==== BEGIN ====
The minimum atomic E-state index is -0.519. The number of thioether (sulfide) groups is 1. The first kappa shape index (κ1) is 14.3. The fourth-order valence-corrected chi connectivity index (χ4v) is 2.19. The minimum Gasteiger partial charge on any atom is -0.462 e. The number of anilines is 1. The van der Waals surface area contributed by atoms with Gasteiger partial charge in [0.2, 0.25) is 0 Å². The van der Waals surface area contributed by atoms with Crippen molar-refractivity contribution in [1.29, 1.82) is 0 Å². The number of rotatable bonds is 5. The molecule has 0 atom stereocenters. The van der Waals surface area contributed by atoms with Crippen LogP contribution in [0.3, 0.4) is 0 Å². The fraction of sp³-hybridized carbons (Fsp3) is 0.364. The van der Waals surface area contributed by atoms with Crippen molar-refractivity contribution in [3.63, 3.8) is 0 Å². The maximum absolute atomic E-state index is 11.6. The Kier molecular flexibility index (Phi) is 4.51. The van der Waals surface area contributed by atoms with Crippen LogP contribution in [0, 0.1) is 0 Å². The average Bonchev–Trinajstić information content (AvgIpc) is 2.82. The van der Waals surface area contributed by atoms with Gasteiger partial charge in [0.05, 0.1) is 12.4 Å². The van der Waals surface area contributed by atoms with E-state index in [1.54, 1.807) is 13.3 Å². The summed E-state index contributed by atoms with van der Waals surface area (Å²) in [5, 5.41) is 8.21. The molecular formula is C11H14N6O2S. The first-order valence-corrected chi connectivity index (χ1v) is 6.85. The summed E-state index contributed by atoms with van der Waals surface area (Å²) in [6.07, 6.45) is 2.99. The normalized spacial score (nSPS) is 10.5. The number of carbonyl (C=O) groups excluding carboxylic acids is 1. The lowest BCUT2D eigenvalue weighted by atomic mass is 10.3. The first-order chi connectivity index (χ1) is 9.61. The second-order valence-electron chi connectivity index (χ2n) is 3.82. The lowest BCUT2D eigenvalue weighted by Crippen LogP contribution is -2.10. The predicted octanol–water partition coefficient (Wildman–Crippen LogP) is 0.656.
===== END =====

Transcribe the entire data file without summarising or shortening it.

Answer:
The minimum atomic E-state index is -0.519. The number of thioether (sulfide) groups is 1. The first kappa shape index (κ1) is 14.3. The fourth-order valence-corrected chi connectivity index (χ4v) is 2.19. The minimum Gasteiger partial charge on any atom is -0.462 e. The number of anilines is 1. The van der Waals surface area contributed by atoms with Gasteiger partial charge in [0.2, 0.25) is 0 Å². The van der Waals surface area contributed by atoms with Crippen molar-refractivity contribution in [1.29, 1.82) is 0 Å². The number of rotatable bonds is 5. The molecule has 0 atom stereocenters. The van der Waals surface area contributed by atoms with Crippen LogP contribution in [0.3, 0.4) is 0 Å². The fraction of sp³-hybridized carbons (Fsp3) is 0.364. The van der Waals surface area contributed by atoms with Crippen molar-refractivity contribution in [3.63, 3.8) is 0 Å². The maximum absolute atomic E-state index is 11.6. The Kier molecular flexibility index (Phi) is 4.51. The van der Waals surface area contributed by atoms with Crippen LogP contribution in [0, 0.1) is 0 Å². The average Bonchev–Trinajstić information content (AvgIpc) is 2.82. The van der Waals surface area contributed by atoms with Gasteiger partial charge in [0.05, 0.1) is 12.4 Å². The van der Waals surface area contributed by atoms with E-state index in [1.54, 1.807) is 13.3 Å². The summed E-state index contributed by atoms with van der Waals surface area (Å²) in [5, 5.41) is 8.21. The molecular formula is C11H14N6O2S. The first-order valence-corrected chi connectivity index (χ1v) is 6.85. The summed E-state index contributed by atoms with van der Waals surface area (Å²) in [6.07, 6.45) is 2.99. The normalized spacial score (nSPS) is 10.5. The number of carbonyl (C=O) groups excluding carboxylic acids is 1. The lowest BCUT2D eigenvalue weighted by atomic mass is 10.3. The first-order chi connectivity index (χ1) is 9.61. The second-order valence-electron chi connectivity index (χ2n) is 3.82. The lowest BCUT2D eigenvalue weighted by Crippen LogP contribution is -2.10. The predicted octanol–water partition coefficient (Wildman–Crippen LogP) is 0.656.